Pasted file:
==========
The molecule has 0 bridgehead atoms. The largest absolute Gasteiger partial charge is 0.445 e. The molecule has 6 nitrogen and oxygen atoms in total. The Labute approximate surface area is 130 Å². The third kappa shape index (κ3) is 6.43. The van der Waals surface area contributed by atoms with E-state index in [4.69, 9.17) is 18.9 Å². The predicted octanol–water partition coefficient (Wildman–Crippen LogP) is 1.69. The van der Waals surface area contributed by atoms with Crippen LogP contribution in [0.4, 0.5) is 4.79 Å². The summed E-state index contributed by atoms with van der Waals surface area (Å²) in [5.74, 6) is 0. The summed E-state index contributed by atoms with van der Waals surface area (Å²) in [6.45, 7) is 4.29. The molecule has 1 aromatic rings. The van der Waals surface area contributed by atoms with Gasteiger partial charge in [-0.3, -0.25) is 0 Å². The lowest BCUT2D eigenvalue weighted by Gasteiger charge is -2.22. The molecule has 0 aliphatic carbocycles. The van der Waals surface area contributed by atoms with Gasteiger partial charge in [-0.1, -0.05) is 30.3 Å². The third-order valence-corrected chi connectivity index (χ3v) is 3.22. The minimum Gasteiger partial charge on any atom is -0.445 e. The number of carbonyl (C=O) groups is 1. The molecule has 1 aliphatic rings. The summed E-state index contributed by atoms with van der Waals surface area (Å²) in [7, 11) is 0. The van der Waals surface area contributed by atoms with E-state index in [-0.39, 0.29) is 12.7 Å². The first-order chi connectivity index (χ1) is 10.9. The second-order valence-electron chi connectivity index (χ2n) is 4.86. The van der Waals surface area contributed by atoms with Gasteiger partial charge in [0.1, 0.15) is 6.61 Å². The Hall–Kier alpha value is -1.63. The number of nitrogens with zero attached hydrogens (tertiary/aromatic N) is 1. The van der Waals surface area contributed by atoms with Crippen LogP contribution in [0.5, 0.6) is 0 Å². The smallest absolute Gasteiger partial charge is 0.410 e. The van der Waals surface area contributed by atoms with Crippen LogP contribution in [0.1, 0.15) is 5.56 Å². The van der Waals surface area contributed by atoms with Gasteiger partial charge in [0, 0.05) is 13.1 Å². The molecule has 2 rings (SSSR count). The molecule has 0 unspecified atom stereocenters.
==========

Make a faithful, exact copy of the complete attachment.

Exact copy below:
The molecule has 0 bridgehead atoms. The largest absolute Gasteiger partial charge is 0.445 e. The molecule has 6 nitrogen and oxygen atoms in total. The Labute approximate surface area is 130 Å². The third kappa shape index (κ3) is 6.43. The van der Waals surface area contributed by atoms with E-state index in [4.69, 9.17) is 18.9 Å². The predicted octanol–water partition coefficient (Wildman–Crippen LogP) is 1.69. The van der Waals surface area contributed by atoms with Crippen LogP contribution in [0.4, 0.5) is 4.79 Å². The summed E-state index contributed by atoms with van der Waals surface area (Å²) in [5.74, 6) is 0. The summed E-state index contributed by atoms with van der Waals surface area (Å²) in [6.45, 7) is 4.29. The molecule has 1 aromatic rings. The van der Waals surface area contributed by atoms with Gasteiger partial charge in [-0.3, -0.25) is 0 Å². The lowest BCUT2D eigenvalue weighted by Gasteiger charge is -2.22. The molecule has 0 aliphatic carbocycles. The van der Waals surface area contributed by atoms with Gasteiger partial charge in [-0.1, -0.05) is 30.3 Å². The third-order valence-corrected chi connectivity index (χ3v) is 3.22. The minimum Gasteiger partial charge on any atom is -0.445 e. The number of carbonyl (C=O) groups is 1. The molecule has 1 aliphatic rings. The summed E-state index contributed by atoms with van der Waals surface area (Å²) in [7, 11) is 0. The van der Waals surface area contributed by atoms with E-state index in [-0.39, 0.29) is 12.7 Å². The first-order chi connectivity index (χ1) is 10.9. The second-order valence-electron chi connectivity index (χ2n) is 4.86. The van der Waals surface area contributed by atoms with Gasteiger partial charge in [0.1, 0.15) is 6.61 Å². The Hall–Kier alpha value is -1.63. The number of nitrogens with zero attached hydrogens (tertiary/aromatic N) is 1. The van der Waals surface area contributed by atoms with Crippen LogP contribution in [0.5, 0.6) is 0 Å². The smallest absolute Gasteiger partial charge is 0.410 e. The van der Waals surface area contributed by atoms with Crippen LogP contribution in [0.1, 0.15) is 5.56 Å². The van der Waals surface area contributed by atoms with Gasteiger partial charge in [0, 0.05) is 13.1 Å². The molecule has 2 rings (SSSR count). The molecule has 0 unspecified atom stereocenters.